Tea Party might not be what you think

October 4, 2010 8:39:32 PM PDT
With midterm elections just weeks away, the Tea Party is turning into a force with the potential to change the nation's political scene. Local Tea Party followers say the perception most people have of them is wrong. So what's right?

In the last 20 months, the Tea Party has gone from a small band of political outsiders to a massive movement that could shape this November's election.

And while it's true that most of them tend to be conservatives, your picture of the Tea Party might not exactly match with who its members say they are.

So who are the people of the Tea Party and what drives them to rally and protest and organize?

To better understand them, on the eve of the 2010 midterms, Eyewitness News met with three women, including Felicia Cravens, founder of the Houston Tea Party Society.

"The nation is better off when more people are involved politically," Cravens said.

Natalie Arceneaux is host of the Civil Right website. She also is a member of the Tea Party.

"We're looking for fiscal responsibility, elected officials to adhere to the oath that they keep when they swear to the constitution, smaller, less intrusive government," Arceneaux said.

And ABC13 also spoke with Nancy Dunham with Organizing for Liberty.

"I'd been sitting on my behind for a long time, really upset about what was going on and not getting active," Dunham said.

None of them fit what you might expect.

"As soon as you set up one stereotype -- old, white, rich, wrinkled, Republican, whatever -- you find 10 people right down the road who bust that," Cravens said.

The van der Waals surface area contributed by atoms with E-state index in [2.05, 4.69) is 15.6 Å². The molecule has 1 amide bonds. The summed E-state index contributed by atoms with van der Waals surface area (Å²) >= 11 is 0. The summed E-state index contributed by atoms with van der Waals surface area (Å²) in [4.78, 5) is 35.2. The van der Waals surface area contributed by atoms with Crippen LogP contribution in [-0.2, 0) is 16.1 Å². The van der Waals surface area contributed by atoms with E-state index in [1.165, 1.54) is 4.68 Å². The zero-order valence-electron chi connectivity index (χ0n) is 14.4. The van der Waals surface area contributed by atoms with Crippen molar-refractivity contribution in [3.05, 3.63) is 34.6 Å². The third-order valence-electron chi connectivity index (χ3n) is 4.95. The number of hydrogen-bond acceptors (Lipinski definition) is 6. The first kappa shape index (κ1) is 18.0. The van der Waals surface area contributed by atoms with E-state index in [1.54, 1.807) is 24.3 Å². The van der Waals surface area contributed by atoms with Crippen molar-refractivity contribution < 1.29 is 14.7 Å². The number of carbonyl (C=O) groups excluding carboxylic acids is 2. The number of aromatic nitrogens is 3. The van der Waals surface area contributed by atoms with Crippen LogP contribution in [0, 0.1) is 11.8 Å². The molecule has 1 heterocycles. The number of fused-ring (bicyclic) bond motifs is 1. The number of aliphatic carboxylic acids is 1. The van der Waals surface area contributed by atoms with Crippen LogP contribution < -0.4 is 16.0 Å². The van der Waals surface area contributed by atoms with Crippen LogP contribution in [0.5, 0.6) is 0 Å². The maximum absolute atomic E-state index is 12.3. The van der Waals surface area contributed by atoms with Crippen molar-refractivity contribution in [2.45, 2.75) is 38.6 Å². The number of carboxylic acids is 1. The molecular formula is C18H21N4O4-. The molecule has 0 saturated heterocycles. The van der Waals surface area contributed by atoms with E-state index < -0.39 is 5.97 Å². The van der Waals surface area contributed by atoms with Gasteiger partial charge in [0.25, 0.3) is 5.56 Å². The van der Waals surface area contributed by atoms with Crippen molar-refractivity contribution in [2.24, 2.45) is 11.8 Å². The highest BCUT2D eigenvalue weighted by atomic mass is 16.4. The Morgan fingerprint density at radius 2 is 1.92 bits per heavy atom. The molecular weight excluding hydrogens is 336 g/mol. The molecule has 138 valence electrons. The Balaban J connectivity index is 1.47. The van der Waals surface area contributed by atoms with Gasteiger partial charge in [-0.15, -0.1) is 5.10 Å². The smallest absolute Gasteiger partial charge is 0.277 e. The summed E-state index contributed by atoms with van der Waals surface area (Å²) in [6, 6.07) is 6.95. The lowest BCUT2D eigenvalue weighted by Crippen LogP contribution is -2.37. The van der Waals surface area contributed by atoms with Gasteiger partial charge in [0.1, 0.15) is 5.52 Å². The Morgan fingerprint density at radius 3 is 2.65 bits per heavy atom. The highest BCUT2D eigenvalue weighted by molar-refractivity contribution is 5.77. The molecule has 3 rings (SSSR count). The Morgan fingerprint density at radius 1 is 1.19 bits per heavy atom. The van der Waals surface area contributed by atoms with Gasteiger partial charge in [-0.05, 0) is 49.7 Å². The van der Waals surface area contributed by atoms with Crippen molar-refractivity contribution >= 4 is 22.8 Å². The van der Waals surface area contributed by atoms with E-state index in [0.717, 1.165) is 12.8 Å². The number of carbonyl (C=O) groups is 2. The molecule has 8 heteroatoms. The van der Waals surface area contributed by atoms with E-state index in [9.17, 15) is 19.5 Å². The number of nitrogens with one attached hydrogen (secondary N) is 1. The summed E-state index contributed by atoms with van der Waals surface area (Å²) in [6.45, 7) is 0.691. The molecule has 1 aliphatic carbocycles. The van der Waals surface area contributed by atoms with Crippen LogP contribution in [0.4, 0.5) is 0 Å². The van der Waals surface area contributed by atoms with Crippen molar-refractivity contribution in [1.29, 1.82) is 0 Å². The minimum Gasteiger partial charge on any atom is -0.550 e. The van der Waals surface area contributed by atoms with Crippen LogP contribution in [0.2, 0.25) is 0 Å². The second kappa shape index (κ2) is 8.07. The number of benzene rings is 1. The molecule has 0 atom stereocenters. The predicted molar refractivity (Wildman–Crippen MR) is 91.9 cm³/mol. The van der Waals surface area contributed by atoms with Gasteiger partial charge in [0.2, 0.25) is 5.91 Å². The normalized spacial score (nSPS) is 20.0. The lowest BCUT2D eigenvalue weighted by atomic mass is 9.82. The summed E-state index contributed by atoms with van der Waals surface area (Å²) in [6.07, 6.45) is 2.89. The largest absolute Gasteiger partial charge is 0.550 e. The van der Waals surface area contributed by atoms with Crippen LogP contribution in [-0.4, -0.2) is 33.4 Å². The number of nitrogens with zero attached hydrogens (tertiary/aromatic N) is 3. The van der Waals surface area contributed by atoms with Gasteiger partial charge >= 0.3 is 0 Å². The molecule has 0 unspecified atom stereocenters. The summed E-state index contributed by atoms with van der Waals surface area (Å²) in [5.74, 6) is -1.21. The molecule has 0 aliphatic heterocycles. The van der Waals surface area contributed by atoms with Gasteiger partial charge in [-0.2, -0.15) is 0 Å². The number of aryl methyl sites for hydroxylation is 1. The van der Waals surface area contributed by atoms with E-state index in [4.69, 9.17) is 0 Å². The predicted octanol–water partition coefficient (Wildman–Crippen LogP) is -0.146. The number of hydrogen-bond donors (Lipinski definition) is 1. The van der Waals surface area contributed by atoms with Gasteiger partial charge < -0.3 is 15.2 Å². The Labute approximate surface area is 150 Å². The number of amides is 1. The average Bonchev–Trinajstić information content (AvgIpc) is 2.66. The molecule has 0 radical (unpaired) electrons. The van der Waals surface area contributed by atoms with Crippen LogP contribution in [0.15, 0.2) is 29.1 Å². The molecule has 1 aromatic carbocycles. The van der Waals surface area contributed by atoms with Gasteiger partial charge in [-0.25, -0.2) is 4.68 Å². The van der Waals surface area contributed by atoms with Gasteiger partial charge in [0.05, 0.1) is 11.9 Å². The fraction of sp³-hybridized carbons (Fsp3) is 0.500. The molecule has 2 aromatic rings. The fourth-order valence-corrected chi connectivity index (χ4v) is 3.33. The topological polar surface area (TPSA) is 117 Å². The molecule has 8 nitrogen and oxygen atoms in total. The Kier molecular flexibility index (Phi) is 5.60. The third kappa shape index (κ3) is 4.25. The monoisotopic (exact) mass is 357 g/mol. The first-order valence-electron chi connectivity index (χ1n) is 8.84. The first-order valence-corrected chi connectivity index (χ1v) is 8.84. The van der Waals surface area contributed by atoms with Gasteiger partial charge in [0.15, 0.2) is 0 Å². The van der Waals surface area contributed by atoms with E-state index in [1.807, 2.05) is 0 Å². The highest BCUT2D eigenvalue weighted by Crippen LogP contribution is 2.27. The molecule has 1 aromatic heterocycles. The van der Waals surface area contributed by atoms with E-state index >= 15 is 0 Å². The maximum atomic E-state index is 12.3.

The Tea Party, according to these three, is dominated by women, despite what most people see on national television.

"You'll see men on CNN; you'll see men on FOX News. It's very interesting to me that we find so many men carrying the message of a movement led by so many women," Cravens said.

"I think women are more in touch with the pocketbook than men are, and I think that might be one of the contributing factors," Arceneaux said.

"I never thought about it, but I think ? the point at which an economy begins to affect you first is that point -- is the places and the small dollar value transactions that women are chiefly in charge of," Cravens said.

They say the movement does not have a national leader, though some might say the party's face is a Former Alaska Governor and vice presidential nominee Sarah Palin.

"She certainly has sucked up a lot of the oxygen in terms of the national conversation," Cravens said of Palin. "Once you've allowed someone to personify your group, you end up with a limitation on you that you can't really escape."

"Even though she's not an elected official, she's still somebody who if she says it, then it must be true -- well, no; that's what got us here to begin with, because we started listening to our supposed heroes" Arceneaux said.

The women acknowledge there are extremists within their ranks but say the majority is rational thinkers who want results.

"I think the anger that you see right now at the policies in our government that are affecting us right now, the anger at the Republicans if they don't listen, this anger is going to be nothing in comparison," Dunham said.

Interestingly, the women believe the Tea Party itself is short-lived, that it'll run its course, but that its ideas live on beyond the name.


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